3. Peek () – Using peek, we can look at the heap’s first value (largest value). The time complexity of the peek operation is O(1). 


class Max_Heap:
    # initializing the constructor with arr (array that we have to convert into heap). The default value is None([])
    def __init__(self, arr=[]):
        # Initializing the heap with no elements in it
        self._heap = []
        # If the array by the user is not empty, push all the elements
        if arr is not None:
            for root in arr:

# push is used to insert new value to the heap
    def push(self, value):
        # Appending the value given by user at the last
        # Calling the bottom_up() to ensure heap is in order.
        # here we are passing our heap 
        _bottom_up(self._heap, len(self) - 1)

# push is used to insert new value to the heap
    def pop(self):
        if len(self._heap)!=0:
        # swapping the root value with the last value.

            _swap(self._heap, len(self) - 1, 0)
        # storing the popped value in the root variable

            root = self._heap.pop()

        #Calling the top_down function to ensure that the heap is still in order 
            _top_down(self._heap, 0)
            root="Heap is empty"
        return root

# It tells the length of the heap
    def __len__(self):
        return len(self._heap)
# print the first element (The root)
    def peek(self):
        if len(self._heap)!=0:
            return("heap is empty")

# Swaps value in heap between i and j index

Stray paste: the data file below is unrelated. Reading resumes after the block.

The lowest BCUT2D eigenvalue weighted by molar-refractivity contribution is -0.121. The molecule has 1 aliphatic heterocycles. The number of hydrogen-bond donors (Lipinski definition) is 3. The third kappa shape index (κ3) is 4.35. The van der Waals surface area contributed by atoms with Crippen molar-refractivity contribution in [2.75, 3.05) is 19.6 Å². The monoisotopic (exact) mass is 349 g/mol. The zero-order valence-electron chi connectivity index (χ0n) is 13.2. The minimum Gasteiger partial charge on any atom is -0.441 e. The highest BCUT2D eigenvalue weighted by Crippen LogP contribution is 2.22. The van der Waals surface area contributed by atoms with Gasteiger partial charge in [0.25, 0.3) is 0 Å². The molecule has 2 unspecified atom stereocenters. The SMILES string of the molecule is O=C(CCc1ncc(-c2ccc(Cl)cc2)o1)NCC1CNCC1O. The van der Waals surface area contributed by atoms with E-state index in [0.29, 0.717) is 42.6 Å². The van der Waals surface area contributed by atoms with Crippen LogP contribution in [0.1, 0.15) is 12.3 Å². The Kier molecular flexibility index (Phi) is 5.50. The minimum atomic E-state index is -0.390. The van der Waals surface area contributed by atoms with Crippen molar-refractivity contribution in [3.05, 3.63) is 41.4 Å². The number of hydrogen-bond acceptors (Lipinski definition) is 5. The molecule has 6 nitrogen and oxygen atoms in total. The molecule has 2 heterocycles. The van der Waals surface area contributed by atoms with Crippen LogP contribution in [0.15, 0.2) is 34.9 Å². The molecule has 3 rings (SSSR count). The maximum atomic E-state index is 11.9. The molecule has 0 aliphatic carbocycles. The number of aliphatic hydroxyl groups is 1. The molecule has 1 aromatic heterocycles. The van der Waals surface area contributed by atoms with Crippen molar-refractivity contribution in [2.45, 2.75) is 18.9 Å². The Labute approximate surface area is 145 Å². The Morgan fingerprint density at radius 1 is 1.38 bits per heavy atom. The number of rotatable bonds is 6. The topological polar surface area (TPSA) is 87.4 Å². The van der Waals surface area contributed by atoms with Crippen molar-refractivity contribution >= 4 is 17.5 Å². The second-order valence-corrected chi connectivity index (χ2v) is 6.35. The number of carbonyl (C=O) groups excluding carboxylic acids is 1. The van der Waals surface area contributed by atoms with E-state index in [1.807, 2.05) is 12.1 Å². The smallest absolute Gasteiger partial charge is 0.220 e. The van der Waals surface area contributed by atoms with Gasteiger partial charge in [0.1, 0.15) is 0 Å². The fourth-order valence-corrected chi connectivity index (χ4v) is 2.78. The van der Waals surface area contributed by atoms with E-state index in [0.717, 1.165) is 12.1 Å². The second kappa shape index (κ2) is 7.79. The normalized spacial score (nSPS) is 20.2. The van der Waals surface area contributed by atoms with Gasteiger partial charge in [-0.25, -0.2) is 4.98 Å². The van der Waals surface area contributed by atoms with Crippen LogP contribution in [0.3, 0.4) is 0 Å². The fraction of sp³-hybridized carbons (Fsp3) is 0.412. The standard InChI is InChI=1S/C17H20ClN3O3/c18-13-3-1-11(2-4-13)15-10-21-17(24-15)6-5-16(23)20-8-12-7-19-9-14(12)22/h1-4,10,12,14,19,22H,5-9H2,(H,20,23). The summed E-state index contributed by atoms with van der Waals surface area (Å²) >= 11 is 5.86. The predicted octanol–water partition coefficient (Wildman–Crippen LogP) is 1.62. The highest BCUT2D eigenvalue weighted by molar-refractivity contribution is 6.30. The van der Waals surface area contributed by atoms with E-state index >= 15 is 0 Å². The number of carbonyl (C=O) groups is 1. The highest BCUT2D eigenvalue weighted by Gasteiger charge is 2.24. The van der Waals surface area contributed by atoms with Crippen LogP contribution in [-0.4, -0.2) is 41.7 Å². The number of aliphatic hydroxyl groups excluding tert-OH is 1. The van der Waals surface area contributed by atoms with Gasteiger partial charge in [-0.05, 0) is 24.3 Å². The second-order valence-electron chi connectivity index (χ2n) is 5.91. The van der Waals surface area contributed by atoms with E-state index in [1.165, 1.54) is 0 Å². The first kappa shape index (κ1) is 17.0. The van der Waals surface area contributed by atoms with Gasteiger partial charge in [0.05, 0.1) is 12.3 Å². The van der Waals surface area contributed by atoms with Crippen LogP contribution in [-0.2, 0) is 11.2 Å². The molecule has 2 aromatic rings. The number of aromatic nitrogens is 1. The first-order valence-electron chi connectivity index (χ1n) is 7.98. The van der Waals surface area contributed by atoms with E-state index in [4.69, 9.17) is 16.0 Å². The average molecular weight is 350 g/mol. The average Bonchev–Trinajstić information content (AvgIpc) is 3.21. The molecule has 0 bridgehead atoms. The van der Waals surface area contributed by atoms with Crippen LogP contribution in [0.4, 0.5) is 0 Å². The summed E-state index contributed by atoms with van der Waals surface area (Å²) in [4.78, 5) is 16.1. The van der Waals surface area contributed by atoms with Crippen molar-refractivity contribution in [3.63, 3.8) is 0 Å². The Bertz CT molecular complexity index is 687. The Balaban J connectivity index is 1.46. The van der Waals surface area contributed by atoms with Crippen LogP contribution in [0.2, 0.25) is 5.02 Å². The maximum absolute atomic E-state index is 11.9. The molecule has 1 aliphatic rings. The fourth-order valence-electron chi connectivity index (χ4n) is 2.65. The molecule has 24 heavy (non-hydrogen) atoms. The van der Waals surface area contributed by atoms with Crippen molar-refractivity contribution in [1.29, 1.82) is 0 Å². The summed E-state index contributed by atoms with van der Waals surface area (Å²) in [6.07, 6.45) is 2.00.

def _swap(L, i, j):
    L[i], L[j] = L[j], L[i]

# This is a private function used for traversing up the tree and ensuring that heap is in order
def _bottom_up(heap, index):
    # Finding the root of the element
    root_index = (index - 1) // 2
    # If we are already at the root node return nothing
    if root_index < 0:

    # If the current node is greater than the root node, swap them
    if heap[index] > heap[root_index]:
        _swap(heap, index,root_index)
    # Again call bottom_up to ensure the heap is in order
        _bottom_up(heap, root_index)

# This is a private function which ensures heap is in order after root is popped
def _top_down(heap, index):
    child_index = 2 * index + 1
    # If we are at the end of the heap, return nothing
    if child_index >= len(heap):

    # For two children swap with the larger one
    if child_index + 1 < len(heap) and heap[child_index] < heap[child_index + 1]:
        child_index += 1

    # If the child node is smaller than the current node, swap them
    if heap[child_index] > heap[index]:
        _swap(heap, child_index, index)
        _top_down(heap, child_index)
# Making the object of the Heap class and passing the array to convert into heap
# Checking the value at top
print("Value at top:",m.peek())
# pushing elements into heap
print("Value at top:",m.peek())
# Deleting the root node
print("Root popped:",m.pop())
print("Value at top:",m.peek())
print("Root popped:",m.pop())


Value at top: 6
Value at top: 11
Root popped: 11
Value at top: 15
Root popped: 15

The resultant heap is-

python max heap

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We have learned the implementation of the max heap in python from scratch because to understand the working behind any data structure we must know the working behind it. In Operating Systems the use of heap sort using heap to allocate the resources to tasks with higher weightage is given more priority while processing.

Try to run the programs on your side and let us know if you have any queries.

Happy Coding!